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Every artist or creator would love to create something that resonates and becomes part of the cultural zeitgeist. Destined to outlive its creator and survive eternally, remembered for generations and centuries to come. However sometimes, things don’t work out that way. Perhaps it becomes simply a product of its time or there’s a few too many rough edges to be perfect. At No Extra Source, we’re more interested in focusing on the positives and seeing the good wherever we can. So welcome to Positive Reviews!


For today’s review, we’re looking at Shin Masked Rider (2023), the western title of Shin Kamen Rider. The last entry in Hideaki Anno’s “ShinQuadrilogy is a retelling of the seminal 1970’s “Tokusatsu” (Japanese for Special Photography) series “Kamen Rider“. The original series started out as a manga by Shotaro Ishimori, also known for creating the “Super Sentai” series. That in turn became “Power Rangers“, the series we all know and Love.


The film wastes absolutely no time, starting with two people on a motorbike trying to outrun two lorries. Backed into a corner, Takeshi Hongo transforms into the masked Kamen Rider before escaping with a female companion by brutally beating several enemies. He finds out that he was genetically transformed by SHOCKER (Sustainable Happiness Organization with Computational Knowledge Embedded Remodelling). Attacked by another masked man who killed the doctor, Takeshi decides to use his power for good – which includes taking down SHOCKER.


It would have been easy to make this film an on-the-nose hammy Tokusatsu film. Costumed fighters don’t exactly scream Shakespeare. Shin Masked Rider ends up surprising with its rather earnest content. It’s straight and honest instead of poking fun at the original. SHOCKER’s goal of happiness becomes warped and twisted. It’s a bit deeper than your typical good guy vs bad guy mentality that was the ethos of so many Tokusatsu series.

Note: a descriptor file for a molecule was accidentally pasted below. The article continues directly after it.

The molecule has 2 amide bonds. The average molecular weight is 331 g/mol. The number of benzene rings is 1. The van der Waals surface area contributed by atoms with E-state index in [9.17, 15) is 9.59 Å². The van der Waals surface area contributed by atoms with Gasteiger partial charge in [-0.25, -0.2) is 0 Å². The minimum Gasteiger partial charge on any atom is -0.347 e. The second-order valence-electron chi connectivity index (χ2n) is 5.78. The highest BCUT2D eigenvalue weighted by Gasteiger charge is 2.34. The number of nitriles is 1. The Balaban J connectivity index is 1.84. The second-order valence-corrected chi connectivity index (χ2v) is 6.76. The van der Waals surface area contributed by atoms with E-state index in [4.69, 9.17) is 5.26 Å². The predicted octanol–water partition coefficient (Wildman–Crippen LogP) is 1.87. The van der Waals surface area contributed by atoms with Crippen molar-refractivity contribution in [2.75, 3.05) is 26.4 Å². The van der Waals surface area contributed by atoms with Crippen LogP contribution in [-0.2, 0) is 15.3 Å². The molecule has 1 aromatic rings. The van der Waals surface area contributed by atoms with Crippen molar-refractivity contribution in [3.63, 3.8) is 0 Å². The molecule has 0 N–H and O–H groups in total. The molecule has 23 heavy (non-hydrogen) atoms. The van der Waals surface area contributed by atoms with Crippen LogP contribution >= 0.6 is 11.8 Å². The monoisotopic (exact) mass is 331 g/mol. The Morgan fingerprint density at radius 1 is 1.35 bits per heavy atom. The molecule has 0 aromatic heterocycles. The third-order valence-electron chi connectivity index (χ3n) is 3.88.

From the opening fight sequence, it’s clear – this is not for the young ones. There is a level of gore that is well beyond what you would see in the likes of Power Rangers – this becoming a vital part of Takeshi’s journey. His combat ability is enhanced but it comes at the expense of his humanity. His sadness and horror at what he’s capable of doing becomes a vital part of the film as he comes to terms with what it means to be a hero.


Nothing is ever perfect. So, with that being said, the CGI in the film can be a little schlocky at times. Not enough to take you out of the film completely, but enough to be noticeable. Additionally, the plot doesn’t waste time, for better or worse. It’s a quick two hour sprint of a film that cannot afford to waste a second, so blinking isn’t an option.


Shin Masked Rider does not waste it’s time with faff and distraction. It’s a love letter to the original TV show and comes across as made by a true fan. Furthermore, the film doesn’t require intimate knowledge of the series to know what’s going on. First timers can sit back and watch this fast-paced, action flick with great ease. As a jumping in point, you can do much worse than Shin Masked Rider.

Shin Masked Rider” is available now on Amazon Prime.

Positive Reviews is brought to you by No Extra Source.

Published by AJ Toothill

Creative Writing and Music student with the Open University. Fond of writing in a comedic tone known as 'Absolute lunacy'.

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